Where the Political Action Is: The States, Not Washington

Share With Friends! Email this to someoneShare on Facebook32Tweet about this on TwitterShare on Google+0Share on LinkedIn0Digg thisPin on Pinterest0Share on StumbleUpon0Share on Tumblr0

By Scott Arceneaux

The congressional map is shrinking. Charlie Cook, of the Cook Political Report, recently declared that there are fewer competitive seats in the 2014 race to control Congress than he has ever recorded.

ala_statehouse1b

The U.S. Senate, meanwhile, has become a World War I battleground where combatants fight over a few yards of ground, declare victory and then retrench.

The 112th Congress was the most unproductive on record, and this Congress has passed even fewer bills — just 22 so far. Gridlock is the new normal in Washington.

So where is the action? It is in the states.

Specifically, in America’s state legislatures and governors’ mansions, where the battles for the ideological future of our country are being fought. In a few cases, progressives have carried the day, as New York and Maryland did in the fight for marriage equality. But more often than not, in state after state, we see radical conservative, tea party-fueled agendas shaping the laws that most affect American citizens.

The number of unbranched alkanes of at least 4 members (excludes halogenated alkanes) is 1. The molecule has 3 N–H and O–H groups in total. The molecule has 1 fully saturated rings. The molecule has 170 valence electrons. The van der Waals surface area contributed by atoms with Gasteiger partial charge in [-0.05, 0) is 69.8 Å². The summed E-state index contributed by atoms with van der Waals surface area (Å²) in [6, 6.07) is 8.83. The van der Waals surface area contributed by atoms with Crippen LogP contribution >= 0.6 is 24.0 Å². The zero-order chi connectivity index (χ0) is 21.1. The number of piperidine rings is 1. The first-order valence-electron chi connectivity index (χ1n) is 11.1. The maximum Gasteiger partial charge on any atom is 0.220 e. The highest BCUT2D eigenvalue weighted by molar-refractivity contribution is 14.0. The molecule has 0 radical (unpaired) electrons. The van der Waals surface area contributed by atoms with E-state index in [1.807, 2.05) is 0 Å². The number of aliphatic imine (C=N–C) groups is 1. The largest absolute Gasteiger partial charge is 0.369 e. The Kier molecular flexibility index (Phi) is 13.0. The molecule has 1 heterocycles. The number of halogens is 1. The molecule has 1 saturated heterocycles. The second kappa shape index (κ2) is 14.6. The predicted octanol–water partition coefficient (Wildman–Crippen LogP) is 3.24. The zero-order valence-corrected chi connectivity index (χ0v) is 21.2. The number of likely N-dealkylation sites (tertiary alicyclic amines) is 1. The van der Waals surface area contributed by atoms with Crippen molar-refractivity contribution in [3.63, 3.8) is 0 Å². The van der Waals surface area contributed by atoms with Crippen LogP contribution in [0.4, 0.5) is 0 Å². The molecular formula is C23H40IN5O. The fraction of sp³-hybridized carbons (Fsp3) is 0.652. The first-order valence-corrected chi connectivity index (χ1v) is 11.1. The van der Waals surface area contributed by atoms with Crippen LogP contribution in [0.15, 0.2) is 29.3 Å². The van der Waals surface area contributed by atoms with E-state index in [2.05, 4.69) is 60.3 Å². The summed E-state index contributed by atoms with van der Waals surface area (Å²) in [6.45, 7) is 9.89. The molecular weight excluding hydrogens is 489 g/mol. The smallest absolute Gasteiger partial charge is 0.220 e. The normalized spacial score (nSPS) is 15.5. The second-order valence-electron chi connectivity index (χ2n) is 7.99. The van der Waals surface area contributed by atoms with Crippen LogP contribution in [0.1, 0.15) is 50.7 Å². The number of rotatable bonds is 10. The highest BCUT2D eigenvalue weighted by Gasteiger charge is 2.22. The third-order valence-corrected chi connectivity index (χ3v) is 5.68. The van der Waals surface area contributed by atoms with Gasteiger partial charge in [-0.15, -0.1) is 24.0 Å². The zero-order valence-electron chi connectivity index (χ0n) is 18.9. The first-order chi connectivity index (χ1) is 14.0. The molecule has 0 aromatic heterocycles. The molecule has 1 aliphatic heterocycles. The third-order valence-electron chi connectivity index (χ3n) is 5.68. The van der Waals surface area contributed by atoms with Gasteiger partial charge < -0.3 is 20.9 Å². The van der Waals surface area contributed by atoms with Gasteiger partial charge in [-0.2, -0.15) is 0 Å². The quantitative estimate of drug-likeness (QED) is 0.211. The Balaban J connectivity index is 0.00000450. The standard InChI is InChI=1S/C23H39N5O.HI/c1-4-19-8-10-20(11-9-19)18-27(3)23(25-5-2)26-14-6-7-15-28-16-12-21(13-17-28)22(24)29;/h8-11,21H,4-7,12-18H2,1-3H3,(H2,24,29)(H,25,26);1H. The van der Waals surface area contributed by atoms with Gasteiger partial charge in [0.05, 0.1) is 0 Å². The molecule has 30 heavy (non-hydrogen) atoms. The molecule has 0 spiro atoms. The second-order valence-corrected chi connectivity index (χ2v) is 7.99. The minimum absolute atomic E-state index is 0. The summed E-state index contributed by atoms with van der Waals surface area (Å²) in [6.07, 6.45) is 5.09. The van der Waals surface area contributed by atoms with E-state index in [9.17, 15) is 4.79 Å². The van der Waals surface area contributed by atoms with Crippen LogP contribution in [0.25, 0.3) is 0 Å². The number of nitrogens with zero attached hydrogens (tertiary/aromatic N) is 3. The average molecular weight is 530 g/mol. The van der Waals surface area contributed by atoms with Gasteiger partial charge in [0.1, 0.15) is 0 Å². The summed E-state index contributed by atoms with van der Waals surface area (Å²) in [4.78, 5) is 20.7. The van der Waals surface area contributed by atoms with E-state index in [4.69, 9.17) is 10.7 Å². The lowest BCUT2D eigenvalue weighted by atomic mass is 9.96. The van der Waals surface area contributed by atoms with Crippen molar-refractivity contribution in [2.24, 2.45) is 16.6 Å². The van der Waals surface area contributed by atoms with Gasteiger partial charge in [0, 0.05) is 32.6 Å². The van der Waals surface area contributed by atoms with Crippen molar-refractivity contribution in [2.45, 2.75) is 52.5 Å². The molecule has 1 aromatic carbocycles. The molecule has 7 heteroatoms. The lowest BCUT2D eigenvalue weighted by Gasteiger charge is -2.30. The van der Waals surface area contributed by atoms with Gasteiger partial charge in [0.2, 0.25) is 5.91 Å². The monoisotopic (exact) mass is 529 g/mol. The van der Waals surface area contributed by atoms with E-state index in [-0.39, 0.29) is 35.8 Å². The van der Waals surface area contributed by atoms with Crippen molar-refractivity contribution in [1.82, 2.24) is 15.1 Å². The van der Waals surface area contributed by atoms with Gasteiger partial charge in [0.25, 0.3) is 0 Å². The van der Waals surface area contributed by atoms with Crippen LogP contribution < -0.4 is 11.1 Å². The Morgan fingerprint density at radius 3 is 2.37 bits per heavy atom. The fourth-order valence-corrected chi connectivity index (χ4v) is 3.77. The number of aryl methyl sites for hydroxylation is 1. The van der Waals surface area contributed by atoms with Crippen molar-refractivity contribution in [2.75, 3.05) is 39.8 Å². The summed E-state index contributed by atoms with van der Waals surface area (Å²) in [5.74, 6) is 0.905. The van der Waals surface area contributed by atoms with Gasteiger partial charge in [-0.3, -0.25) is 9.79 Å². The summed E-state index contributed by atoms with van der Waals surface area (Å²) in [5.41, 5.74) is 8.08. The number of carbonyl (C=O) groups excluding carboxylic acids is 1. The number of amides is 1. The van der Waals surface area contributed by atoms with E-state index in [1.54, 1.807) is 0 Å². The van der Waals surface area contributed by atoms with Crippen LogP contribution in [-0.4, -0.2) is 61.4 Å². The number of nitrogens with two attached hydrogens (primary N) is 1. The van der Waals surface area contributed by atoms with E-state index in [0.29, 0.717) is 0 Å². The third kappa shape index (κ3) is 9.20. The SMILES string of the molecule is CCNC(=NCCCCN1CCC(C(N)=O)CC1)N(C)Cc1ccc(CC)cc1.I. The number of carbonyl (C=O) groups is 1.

While congressional races attract tons of attention, cable news and money, it is all too often that race for state house or state Senate that makes the difference. The conservative movement gets it, and 2010 was the result.

The harvest is plain to see. Republicans gained 690 legislative seats in 2010. There is now a full frontal assault on women’s health in Texas and North Carolina. Anti-union legislation in once union-friendly states like Michigan and Ohio. Voter-suppression laws in Florida, North Carolina and South Carolina. The list is long, and it affects millions and millions of Americans.

The question now is: What we do about it? And this is where progressives are missing the boat. Democrats typically have a “grass is always greener on the other side” mentality. And for the past 12 years, we have lurched from one “new thing” to the next, be it “ACT,” “527s,” the new “IE,” and now “Super PACs.”

Granted, all of these things have their utility, particularly in big races. But few such groups have any interest or inclination to get involved in state and local races. That’s incredibly shortsighted.

These unsexy “down-ballot” races are the contests that make a difference in how a congressional redistricting map gets drawn. They could tip the balance of the choice debate in a state legislature. But so far, the big money on the left doesn’t seem to get this. Last year, $7 billion was spent on the national contests, while an average of just $50 million was spent on each state.

But there is good news for progressives and Democrats. There is a ready-made infrastructure in every state that exits for the sole purpose of electing Democrats, particularly Democratic governors and legislators: Democratic state parties.